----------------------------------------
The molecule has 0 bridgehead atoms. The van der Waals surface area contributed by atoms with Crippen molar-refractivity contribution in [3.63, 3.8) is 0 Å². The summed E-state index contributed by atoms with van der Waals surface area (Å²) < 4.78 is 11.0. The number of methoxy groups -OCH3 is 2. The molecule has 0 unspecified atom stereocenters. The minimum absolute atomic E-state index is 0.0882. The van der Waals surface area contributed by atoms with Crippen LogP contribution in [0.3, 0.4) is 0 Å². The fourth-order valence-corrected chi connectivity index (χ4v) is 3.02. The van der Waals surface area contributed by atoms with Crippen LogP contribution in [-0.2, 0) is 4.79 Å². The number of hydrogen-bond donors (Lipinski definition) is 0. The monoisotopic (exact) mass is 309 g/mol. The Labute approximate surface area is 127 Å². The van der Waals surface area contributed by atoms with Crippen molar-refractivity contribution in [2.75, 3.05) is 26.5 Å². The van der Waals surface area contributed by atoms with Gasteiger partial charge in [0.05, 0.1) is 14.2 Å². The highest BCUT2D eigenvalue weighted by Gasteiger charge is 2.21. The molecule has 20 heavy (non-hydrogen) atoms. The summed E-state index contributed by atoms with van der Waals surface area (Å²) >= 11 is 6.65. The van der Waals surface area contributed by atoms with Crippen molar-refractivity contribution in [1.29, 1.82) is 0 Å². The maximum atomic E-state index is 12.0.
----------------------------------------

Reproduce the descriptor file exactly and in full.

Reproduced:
The molecule has 0 bridgehead atoms. The van der Waals surface area contributed by atoms with Crippen molar-refractivity contribution in [3.63, 3.8) is 0 Å². The summed E-state index contributed by atoms with van der Waals surface area (Å²) < 4.78 is 11.0. The number of methoxy groups -OCH3 is 2. The molecule has 0 unspecified atom stereocenters. The minimum absolute atomic E-state index is 0.0882. The van der Waals surface area contributed by atoms with Crippen LogP contribution in [0.3, 0.4) is 0 Å². The fourth-order valence-corrected chi connectivity index (χ4v) is 3.02. The van der Waals surface area contributed by atoms with Crippen LogP contribution in [-0.2, 0) is 4.79 Å². The number of hydrogen-bond donors (Lipinski definition) is 0. The monoisotopic (exact) mass is 309 g/mol. The Labute approximate surface area is 127 Å². The van der Waals surface area contributed by atoms with Crippen molar-refractivity contribution in [2.75, 3.05) is 26.5 Å². The van der Waals surface area contributed by atoms with Gasteiger partial charge in [0.05, 0.1) is 14.2 Å². The highest BCUT2D eigenvalue weighted by Gasteiger charge is 2.21. The molecule has 20 heavy (non-hydrogen) atoms. The summed E-state index contributed by atoms with van der Waals surface area (Å²) >= 11 is 6.65. The van der Waals surface area contributed by atoms with Crippen molar-refractivity contribution in [1.29, 1.82) is 0 Å². The maximum atomic E-state index is 12.0.